Johannes Geyer, Erika Schulz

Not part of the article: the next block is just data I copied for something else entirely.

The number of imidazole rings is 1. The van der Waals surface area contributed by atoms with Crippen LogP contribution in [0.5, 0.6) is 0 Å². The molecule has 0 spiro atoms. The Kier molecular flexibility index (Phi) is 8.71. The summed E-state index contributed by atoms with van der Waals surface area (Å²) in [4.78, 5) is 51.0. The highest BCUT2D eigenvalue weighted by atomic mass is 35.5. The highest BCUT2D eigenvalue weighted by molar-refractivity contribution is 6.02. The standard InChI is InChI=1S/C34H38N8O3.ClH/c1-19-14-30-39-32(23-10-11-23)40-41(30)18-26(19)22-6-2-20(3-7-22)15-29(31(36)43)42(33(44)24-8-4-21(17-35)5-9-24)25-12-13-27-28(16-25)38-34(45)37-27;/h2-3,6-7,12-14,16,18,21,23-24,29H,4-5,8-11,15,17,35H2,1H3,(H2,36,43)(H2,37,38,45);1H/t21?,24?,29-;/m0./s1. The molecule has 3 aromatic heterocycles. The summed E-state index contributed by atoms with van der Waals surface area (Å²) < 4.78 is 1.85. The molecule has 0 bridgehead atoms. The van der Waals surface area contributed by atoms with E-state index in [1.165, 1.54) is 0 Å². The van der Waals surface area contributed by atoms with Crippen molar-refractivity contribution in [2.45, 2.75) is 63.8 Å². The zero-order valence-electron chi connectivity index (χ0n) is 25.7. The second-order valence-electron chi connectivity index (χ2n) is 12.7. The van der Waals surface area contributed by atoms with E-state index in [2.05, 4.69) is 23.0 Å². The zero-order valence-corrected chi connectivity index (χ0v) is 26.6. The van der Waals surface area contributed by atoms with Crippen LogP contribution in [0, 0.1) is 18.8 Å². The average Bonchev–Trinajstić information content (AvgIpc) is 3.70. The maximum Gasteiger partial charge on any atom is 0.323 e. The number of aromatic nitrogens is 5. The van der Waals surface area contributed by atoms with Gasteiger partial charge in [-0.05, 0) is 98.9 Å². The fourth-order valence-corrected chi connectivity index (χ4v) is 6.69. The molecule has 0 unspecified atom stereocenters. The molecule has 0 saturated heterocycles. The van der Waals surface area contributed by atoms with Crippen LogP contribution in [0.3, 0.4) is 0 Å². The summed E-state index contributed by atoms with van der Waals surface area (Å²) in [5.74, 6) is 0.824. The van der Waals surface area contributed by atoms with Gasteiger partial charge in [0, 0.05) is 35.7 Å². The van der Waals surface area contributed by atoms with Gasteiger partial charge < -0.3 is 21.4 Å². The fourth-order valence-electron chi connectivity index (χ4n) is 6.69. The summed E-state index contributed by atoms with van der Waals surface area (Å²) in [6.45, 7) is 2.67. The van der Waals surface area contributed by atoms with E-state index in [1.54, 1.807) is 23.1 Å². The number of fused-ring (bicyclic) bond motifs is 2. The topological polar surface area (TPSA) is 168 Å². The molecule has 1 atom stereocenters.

This paper aims to show the impact of societal change on the demand and supply of long-term care workforce. As age is the major driver of the need for care the growth in the numberof elderly and oldest old will increase the demand for long-term care workforce. Caregiving to the elderly is predominantly the task of the family in almost all European countries. However, the majority of European countries provide some kind of formal care either in institutions, at home or as cash benefits. The amount of provided publicly financed long-term care services and the required formal workforce spread widely across the European countries depending on the long-term care system and the financial resources. We selected five countries: Denmark, Germany, Italy, Poland and Slovakia which represent different long-term care systems and financial resources. In all studied countries the demand for long-term care workforce will increase significantly. Although also the informal care giving potential aged 50+ is expected to increase, the increase in the demand for formal care workforce is projected to be higher than the supply. The current shortage of nursing and caring personnel will be strengthened. This requires an expansion of recruitment and retentionstrategies.